4. inside-out underpants: As you might guess from the title, this blog is full of laugh-aloud moments. What you might not know is that Sarah Callender’s blogs are also full of wise and witty commentaries on everything from the connection between marriage and writing in Monogamy to “Darwinistic terrorists” in Conspiracy. Callender is an agented writer, which makes me very hopeful that someday I’ll have her book in hand, ready for the marvel.

5. Writer Unboxed: Authors Therese Walsh and Kathleen Bolton started the Writer Unboxed site in 2006 as a forum for the exchange of ideas on narrative and creativity. Since then, the site has grown to include over eighteen regular contributors and a host of fabulous guests. From the joys of editing to following your talents, each blog topic helps aspiring and successful writers to persevere in a tough market. Moreover, with author interviews, book tour advice, and insights into social marketing, Walsh and Bolton give writers the means to succceed at every point in their careers. Writer Unboxed is my daily dose of tonic for the writing blahs.

Those are a few of my favorite blogs. Now tell me, what sites do you love to visit? Please share — whether the topic is parenting, writing, cooking, gardening, or pink-polka-dotted elephants!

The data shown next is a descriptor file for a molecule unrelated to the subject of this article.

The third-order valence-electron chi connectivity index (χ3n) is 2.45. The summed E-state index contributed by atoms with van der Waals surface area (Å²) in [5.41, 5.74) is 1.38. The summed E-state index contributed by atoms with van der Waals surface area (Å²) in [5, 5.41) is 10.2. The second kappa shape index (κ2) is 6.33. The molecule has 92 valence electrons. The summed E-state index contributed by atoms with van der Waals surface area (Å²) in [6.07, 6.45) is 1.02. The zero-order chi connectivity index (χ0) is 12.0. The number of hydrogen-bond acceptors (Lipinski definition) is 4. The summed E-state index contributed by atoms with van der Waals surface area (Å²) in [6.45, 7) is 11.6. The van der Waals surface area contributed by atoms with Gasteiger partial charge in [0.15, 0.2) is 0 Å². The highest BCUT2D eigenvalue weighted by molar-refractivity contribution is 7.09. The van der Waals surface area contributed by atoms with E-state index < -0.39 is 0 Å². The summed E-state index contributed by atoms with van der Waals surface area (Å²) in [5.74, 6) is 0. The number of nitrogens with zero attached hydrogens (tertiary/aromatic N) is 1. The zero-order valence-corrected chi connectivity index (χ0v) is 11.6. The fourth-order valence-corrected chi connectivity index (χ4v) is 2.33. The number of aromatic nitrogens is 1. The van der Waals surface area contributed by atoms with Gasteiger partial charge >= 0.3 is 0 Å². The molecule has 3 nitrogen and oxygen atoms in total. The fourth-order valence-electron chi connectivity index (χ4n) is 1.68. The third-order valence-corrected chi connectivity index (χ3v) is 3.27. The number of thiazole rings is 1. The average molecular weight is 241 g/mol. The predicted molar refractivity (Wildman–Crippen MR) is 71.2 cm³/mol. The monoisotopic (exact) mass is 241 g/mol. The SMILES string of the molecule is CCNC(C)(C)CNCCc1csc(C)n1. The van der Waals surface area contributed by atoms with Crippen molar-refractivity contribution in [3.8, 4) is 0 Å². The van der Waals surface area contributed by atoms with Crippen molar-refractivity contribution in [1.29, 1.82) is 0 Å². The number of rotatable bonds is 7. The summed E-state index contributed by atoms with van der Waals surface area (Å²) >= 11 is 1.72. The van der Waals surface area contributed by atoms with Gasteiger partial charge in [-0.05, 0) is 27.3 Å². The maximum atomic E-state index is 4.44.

8 thoughts on “Five Fabulous Blogs

  1. Lisa,
    I barely recognize myself in the gracious prose above. To think that I have an opportunity to inspire you on your amazing creative journey fills my heart with gratitude – gratitude for these connections that cross miles and differences in life situations but find commonality in the search for creative expression.

    I am more than honored to be among your favorites. Thank you so much for the “shout-out”. Now to live up to it.

    Creatively yours,
    Brenda

    • Brenda,
      Nothing to live up to! Your blog is beautiful in words and pictures.
      I always take away a dose of inspiration.

  2. You are so kind, Lisa. Thank you for including me here — especially when I’ve been on a bit of a blogging hiatus (new post soon!). Your lovely and thoughtful blog is on my list of favorites as well.

    Thanks also for introducing me to a couple of new (to me) writers here. I’ll have to pop over and check them out. Happy writing!

    • Amanda,
      Your posts are always fabulous! I hope the hiatus has been for reasons you enjoy! Happy writing to you as well.

  3. I frequent both Writer Unboxed and Amanda Hoving’s blog — also two of my favorites! The others I am looking forward to checking out, too! Thanks for the great suggestions.

    • Hi Julia,
      Hope you like them! I always look forward to your wordsxo blog posts too — adventures in writing Maine!

  4. Even before I started teaching my Ethics & Responsibility in Scientific Discovery course, you know that I have always loved TED.com. Not only for cutting edge science/tech related videos/stories but also inspiring stories about life in general. Here are a few (some of which incorporate that cutting edge tech):
    1.http://www.ted.com/talks/mick_ebeling_the_invention_that_unlocked_a_locked_in_artist.html

    2.http://www.ted.com/talks/eythor_bender_demos_human_exoskeletons.html

    3.http://www.ted.com/talks/lang/eng/william_kamkwamba_on_building_a_windmill.html